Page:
Kohn and wife. Miss Bay Greenwell. Ogden.
Utah; L. C Adams and wife. Kanaa City;
J. M. Wilder. Los Asgelea.
The Imperial W. W. Stelwer. L. L.
Stelwer. Miss Mary Stelwer. Miss Maud
Hoorer. T. B". Hoover, Fossil; Mrs. C I.
Hutchtasen. Medford: Mrs. D. Robertson.
Miss Robertson. Pendleton; W. T. Scbonold.
G. M. McBrlde. Astoria; C. G. Prler, Chi
cago; Mr, B. L Sherwln. Ashland; Miss
MolUe Brltt. Jacksonville; Mrs. Bertha Olsea.
Medford; II. G. Brown and wife. Ban Fran
cisco; Fred W. Wilson and wife. Mrs. F. A
Oran. Hood River: Mazy Scott Myers. The
Dalles; Mrs. A. W. Gowan. Mlas Mabel
Gowaa.'W. C MeXlaaey. Baraa; E. p. Cow
an. Mt. Home; Mrs- G. W. Dart. John Darf
Mrs. yiora, Holdeaserg. Bursar Mrs. S. Rom.
E. Sowne. SUtervlIle: Mrs. Sam Motherhead
sad daughter. Mis Can Swats, Sum; K.
B. Cation and wife. George R. Malcolm and
wife. "Walla Walla; A. C Shute. Hlllsboro;
John D. Daly, city; Mrs. Frank I. Moore and
daughter. Baker City; F. G. Toung. Eugene;
Mrs. G. Keller; Miss Lata Keller. Monmouth;
P. B. Fleming. Salem; Miss E. Milne. Hllls
boro; George E. Flsk. Spokane; V. Elizabeth
Horner. Jeesla Williams. Milton; G. Vollmer.
Minneapolis; W. V. Whipple and wife, Se
attle; L. L. Matlock, Heppner; A. Walker
and wife, Louisa B. Lehxnann. lone; C B.
Slmmons.The Dalles; G. 3. Clock. Palo Alto;
Mrs. J. E. Elliott and family. Billings; A.
Under. Cfclcago; C E. Redfleld. Heppner: Ed
Hallock. Astoria: J. C Brown. Arthur Elbon.
Astoria; O. M. Kellogg; Hoculam.
Tho St. CharlesMrs. Harraan. Caldwell.
Idaho; "W. C. Hambly. Tyndall. S. D.; Claude
Mason; Charles Crocker. Mountain Dale; J.
Barnum and wife. Salem': George Lewis and
wife. Taqulna City; L. M. Powell and wife.
Lewlston; C. R. Pyles; J. E. Brown, city; M.
E. Pendleton. Hubbard; J. Corlsy. B. F.
Coe. city; A. 3. Graham and wife. J. Eddy,
Marshland: George Long, Sauvles; F. D.
Gardner. Baker City; Roy Blanchard. Napa
vlne. "Wash.; C N. Plowman. Oregon City:
Charles Hay. B. T. Watklns. J. 8. Little and
wife. C. E. Olson; Mrs. N. E. Moffltt. Clacka
mas; J. R. Guthrie and wife. Miss Guthrie.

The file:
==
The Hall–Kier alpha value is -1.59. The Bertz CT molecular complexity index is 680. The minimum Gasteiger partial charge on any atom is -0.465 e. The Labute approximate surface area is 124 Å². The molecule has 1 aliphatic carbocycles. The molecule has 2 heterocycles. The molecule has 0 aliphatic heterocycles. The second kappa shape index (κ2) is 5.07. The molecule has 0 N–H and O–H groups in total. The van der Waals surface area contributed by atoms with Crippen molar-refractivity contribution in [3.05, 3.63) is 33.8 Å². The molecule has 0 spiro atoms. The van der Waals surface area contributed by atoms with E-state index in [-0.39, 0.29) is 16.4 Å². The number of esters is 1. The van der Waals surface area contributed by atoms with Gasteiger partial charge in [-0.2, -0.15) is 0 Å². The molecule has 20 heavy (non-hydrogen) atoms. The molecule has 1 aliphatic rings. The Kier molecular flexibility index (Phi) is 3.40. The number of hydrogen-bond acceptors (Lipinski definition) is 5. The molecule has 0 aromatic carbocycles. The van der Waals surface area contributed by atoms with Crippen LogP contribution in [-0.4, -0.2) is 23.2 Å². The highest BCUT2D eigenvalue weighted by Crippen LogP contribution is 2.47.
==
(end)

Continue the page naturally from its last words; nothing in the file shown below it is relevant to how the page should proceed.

Santa Cruz. CaL; P. A, Snyder. John Day;
J. E. Rice. Geneva, 111.; S. HalL Hood River;
Mrs. R. J. Thorp. Orient: Edward Hollls.
Carson; Bert Myers; H. J. Pearson asd wife,
McMlnnvllle; D. D. Warnock, C. W. War
nock, W. R. Warnock. Joseph. Or.; R. San
ders. Salem: L. Townsend, Boring; C L.
Rousb. Rainier; E. A. H11L La Fayette, Or.t
Charles Hass. Astoria; M. Stral and wife,
Astoria; "W. Pratt. San Francisco: T. B.
Hewes and wife, Lyle, Wash.; Mlsa E. A,
Downing. Beaverton; Mrs. L. H. Spawn.
Prescott. Wash.; J. A. Mclntlre, Seaside.
The Oregon D. Llpman, Cottage Grove;
W. J. Alexander. Tacoma; R. P. Flanders.
San Francisco; E. E. Lamlssos asd wife,
Seattle: G. J. Tuska, M. Jacobs, San Fran
cisco; R. S. Edgrton. W. T. Mangum, John
Brasslngton. R. E. Boyer, Seattle: Frank E.
Man. Lewlstown, Pa.; C A. HyntI and wife,
St. Joseph. Mo.: Joseph II. Borden and wife.
Spokane: Charles T. Law ton. Chicago; Henry
A. Jacobs and wife. W. A. Claussen and
wife. San Francisco; Tom M. Shields, J H.
Beard. Seattle: Hal H. Phllbrick. Tacoma;
O. S. Graham. M. A. Menllnger, G. C Becker,
George H. Leghorn. Seattle; C J. Riley. Chi
cago; H. D. Shuto, Pittsburg. Pa.; E. M.
Lap ham. Chlcajro; A. L. Haherty. San Fran
cisco; J. R. Utterback. Brookport. III.; Dr
A. E. Adklns. Metropolis. I1L; M. L. Walker.
Seattle; Miss Isabell Henley Miss Katharln
Henley. Sacramento, CaL; George B. Clark.
St- Louis; E. M Forbes. Seattle; Dr. A. P.
Hetton and wife. Salt Lake; S. M Hart,
Belllnghara: W. A. Paul. Allan Roper, San
Francisco: W. J. Grady and wife, Decatur.
Ind.; X. F. Lewis. R. Carlxle, C. II. Wolfe.
Tacoma: Robert R. Fox. Mrs. Augusta A.
Fox; J. C Fox and wife. R. H. Benkcr. Se
attle; D. McKellar and wife. New Tork;
Bruce Brier. Seattle: C. H. Smyser. Tacoma;
N. T. Calette, A. O. Parsons, C. A, Carr,
O. W. Miles. W. B. Rorws. Seattle: H, C
S. GUlam. city: M, H. Westervelt. St. Paul;
J. N. Kean. Tacoma: C. W. Jacob. J. 8.
Hannhelser. San Francisco; L. V. Dru'ce. S
attle; J. A. Miller. Chicago; L. W. Brundage.
Tacoma: C. W. Field, city; John W. Mer
rlara and wife, G. Townell. Seattle: A F.
Elliott and wife, city; F. A. LKtoon, Seattle;
W. O. DuvalL Thomas Baskervllle. Lincoln;
T. A. Hanson. Arlington; J. H. Hysom. B. C
Baker. F. D. Nelson. E. A. Wanamaker. S
attle; Ecgene Henley, Tacoma; E- J. Toung.
Seattle: Mrs. C H. Cooney and daughter.
Montana; R. Davis and wife. Bell! ugh am:
Mrs. K. E. Drennan. Lenson. Ariz.; Phil
Schleslnger. Milwaukee: D. D. Olson. St.
Paul; H. L. Close. San Francisco; G. W.
Watson. Seattle: G. H. Cook. Tacoma; R. o.
Whltlock. Los Angeles; A. Jl. Levering and
wife. Hannibal. Mo.: A. G. North and "wife,
Pontlae, Mich.; Charles I. Roth. Belllngham;
Mrs. E. T. Atwell. C R. Welch and wife.
Fort Collins. Colo.
Taeesaa MeteL Tacema.
American plan. Rates, $3 and hb.
Htet BqgneHjy Tinnwn
Jlrst-sUss rwtaaraat ie eeeasettoa.